Euro energy players launch solar-hydrogen project
A group of mainly Spanish and French energy players have launched a project that aims to deliver low-cost green hydrogen at scale made using electricity from solar.
The HyDeal Ambition initiative aims to delivering 100% green hydrogen across Europe at €1.5/kg by 2030.
The production of green hydrogen generated by solar-driven electrolysis from the Iberian Peninsula will begin in 2022 with the goal of scaling capacity to 95GW of solar to drive 67GW of electrolysis capacity by 2030, enabling annual production of 3.6 million tonnes of green hydrogen.
Off takers will be companies in the energy, industrial and mobility sectors that will be supplied with green hydrogen via the gas transmission and storage network.
A phased approach is anticipated with first deliveries in Spain and the south-west of France followed by an extension towards the east of France and then Germany.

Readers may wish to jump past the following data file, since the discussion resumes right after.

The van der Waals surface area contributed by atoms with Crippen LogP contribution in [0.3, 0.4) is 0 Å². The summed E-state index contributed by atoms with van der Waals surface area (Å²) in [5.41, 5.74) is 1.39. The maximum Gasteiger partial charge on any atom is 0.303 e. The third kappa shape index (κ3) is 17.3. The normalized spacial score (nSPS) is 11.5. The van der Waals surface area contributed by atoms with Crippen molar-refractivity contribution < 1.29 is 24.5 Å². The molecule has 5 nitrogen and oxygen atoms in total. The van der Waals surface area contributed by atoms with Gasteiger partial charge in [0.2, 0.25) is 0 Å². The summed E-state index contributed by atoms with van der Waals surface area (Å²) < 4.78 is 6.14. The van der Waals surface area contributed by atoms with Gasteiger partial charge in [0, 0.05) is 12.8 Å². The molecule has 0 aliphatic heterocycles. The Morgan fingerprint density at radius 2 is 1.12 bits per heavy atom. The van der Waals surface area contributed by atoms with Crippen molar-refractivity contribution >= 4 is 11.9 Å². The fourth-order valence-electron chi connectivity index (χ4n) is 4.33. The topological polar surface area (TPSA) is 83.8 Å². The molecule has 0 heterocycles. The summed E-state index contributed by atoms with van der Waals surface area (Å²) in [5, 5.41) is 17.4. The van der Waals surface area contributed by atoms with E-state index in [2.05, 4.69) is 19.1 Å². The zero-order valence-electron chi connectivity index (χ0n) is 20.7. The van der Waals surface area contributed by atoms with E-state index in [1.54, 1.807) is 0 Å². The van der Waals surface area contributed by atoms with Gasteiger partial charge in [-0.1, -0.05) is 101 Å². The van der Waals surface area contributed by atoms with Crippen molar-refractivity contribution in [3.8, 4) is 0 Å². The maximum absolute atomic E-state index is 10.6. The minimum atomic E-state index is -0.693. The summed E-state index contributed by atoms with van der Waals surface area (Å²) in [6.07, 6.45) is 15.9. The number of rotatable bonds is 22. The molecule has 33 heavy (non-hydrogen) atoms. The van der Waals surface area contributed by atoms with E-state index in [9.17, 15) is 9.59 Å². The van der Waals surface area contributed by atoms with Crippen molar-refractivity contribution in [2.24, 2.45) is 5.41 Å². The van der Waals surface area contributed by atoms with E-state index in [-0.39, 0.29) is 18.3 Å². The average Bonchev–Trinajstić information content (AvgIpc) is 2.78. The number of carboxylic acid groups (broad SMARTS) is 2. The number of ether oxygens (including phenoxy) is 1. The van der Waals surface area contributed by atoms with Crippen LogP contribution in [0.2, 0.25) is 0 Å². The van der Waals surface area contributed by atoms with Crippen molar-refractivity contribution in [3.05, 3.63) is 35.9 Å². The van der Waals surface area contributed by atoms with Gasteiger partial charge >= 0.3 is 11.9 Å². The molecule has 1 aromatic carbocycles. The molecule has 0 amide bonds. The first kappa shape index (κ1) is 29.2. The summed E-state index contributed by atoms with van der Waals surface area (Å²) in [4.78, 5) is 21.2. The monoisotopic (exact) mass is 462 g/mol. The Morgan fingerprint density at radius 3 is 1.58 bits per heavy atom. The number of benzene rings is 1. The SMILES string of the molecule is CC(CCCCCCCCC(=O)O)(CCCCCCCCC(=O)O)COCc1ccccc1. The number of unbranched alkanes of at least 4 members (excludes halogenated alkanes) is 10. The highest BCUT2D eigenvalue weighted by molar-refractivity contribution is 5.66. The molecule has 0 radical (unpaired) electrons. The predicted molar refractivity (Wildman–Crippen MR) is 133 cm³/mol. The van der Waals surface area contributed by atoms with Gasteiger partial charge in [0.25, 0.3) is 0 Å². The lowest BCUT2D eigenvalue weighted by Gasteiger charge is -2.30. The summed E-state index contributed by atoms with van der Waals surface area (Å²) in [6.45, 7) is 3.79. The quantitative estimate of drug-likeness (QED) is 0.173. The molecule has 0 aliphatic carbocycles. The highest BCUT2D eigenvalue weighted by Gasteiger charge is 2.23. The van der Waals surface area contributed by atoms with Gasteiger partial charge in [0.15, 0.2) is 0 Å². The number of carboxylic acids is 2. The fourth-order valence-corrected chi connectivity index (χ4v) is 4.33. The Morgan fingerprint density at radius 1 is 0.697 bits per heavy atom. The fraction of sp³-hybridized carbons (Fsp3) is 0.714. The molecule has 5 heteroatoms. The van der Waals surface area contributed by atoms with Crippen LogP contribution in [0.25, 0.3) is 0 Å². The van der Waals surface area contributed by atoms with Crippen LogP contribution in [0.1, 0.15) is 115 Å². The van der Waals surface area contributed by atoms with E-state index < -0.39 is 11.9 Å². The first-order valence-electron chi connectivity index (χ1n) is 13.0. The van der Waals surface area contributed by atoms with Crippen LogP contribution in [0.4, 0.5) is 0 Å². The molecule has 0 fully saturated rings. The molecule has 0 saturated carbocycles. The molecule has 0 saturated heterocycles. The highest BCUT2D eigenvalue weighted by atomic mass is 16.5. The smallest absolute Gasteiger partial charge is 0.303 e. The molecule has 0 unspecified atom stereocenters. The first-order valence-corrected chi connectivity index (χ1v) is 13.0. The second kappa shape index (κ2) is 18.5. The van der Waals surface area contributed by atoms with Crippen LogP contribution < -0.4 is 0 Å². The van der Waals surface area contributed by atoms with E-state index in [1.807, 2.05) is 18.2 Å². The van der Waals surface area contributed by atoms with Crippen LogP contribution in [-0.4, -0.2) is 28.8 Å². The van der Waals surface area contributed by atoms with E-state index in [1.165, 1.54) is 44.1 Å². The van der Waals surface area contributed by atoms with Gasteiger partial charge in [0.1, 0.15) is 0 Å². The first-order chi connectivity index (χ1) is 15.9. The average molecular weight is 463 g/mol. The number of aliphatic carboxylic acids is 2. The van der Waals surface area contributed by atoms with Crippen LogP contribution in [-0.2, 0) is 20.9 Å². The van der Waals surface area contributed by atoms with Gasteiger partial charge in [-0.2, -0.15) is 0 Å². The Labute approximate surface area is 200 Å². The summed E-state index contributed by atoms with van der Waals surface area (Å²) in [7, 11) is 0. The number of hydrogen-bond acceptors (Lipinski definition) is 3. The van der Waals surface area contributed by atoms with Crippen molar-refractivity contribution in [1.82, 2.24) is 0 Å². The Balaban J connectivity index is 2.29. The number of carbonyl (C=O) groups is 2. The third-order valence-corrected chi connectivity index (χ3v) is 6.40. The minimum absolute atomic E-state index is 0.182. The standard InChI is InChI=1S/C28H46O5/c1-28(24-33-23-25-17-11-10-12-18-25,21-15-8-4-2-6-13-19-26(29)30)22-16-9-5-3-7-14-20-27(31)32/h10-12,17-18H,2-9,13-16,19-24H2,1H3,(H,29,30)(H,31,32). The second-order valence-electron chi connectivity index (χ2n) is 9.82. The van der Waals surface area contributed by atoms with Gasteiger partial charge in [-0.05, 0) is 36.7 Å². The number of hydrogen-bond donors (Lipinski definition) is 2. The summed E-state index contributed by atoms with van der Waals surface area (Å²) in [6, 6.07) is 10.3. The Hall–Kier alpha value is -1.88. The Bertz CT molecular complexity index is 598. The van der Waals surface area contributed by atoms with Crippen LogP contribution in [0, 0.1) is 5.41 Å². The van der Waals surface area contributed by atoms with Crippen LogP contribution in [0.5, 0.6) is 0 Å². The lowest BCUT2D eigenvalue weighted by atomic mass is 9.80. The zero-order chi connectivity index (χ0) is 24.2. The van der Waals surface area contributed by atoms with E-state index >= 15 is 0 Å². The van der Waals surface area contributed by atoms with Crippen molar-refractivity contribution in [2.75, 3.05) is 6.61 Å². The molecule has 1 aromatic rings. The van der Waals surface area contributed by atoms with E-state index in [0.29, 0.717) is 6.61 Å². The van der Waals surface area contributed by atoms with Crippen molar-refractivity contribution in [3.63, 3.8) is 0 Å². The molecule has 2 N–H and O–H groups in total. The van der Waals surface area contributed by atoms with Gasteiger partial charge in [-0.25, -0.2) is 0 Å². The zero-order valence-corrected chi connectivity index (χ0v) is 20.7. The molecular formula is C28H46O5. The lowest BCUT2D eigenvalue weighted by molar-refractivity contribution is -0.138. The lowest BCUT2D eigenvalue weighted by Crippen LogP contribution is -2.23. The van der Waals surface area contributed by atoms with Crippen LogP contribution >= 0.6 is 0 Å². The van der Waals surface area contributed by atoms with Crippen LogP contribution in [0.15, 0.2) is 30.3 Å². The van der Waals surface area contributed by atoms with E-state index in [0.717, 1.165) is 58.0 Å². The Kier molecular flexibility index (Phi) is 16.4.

The HyDeal Ambition initiative comprises a series of projects and partnerships involving the 30 participants of HyDeal Ambition,
The first initiative is expected within a year in Spain, based on a portfolio of solar sites with a capacity of close to 10GW.
HyDeal spokesperson Thierry Lepercq said: “HyDeal Ambition brings together visionary CEOs and entrepreneurs, who share the determination to accelerate the energy transition.
“HyDeal Ambition constitutes a complete industrial ecosystem spanning the whole green hydrogen value chain (upstream, midstream, downstream, finance), and results from two years of research, analysis, modelling, feasibility studies and contract design.
“HyDeal Ambition makes it possible to produce and deliver competitive green hydrogen in Europe.”
Participants include solar developers DH2/Dhamma Energy (Spain), Falck Renewables (Italy), Qair (France), electrolyser manufacturers, engineering and EPC providers McPhy Energy (France) and Vinci Construction (France) and energy companies Gazel Energie (France), Naturgy (Spain) and HDF Energie (France).
Other members also include gas grid operators Enagas (Spain), OGE (Germany), SNAM (Italy), GRTgaz (France) and Teraga (France).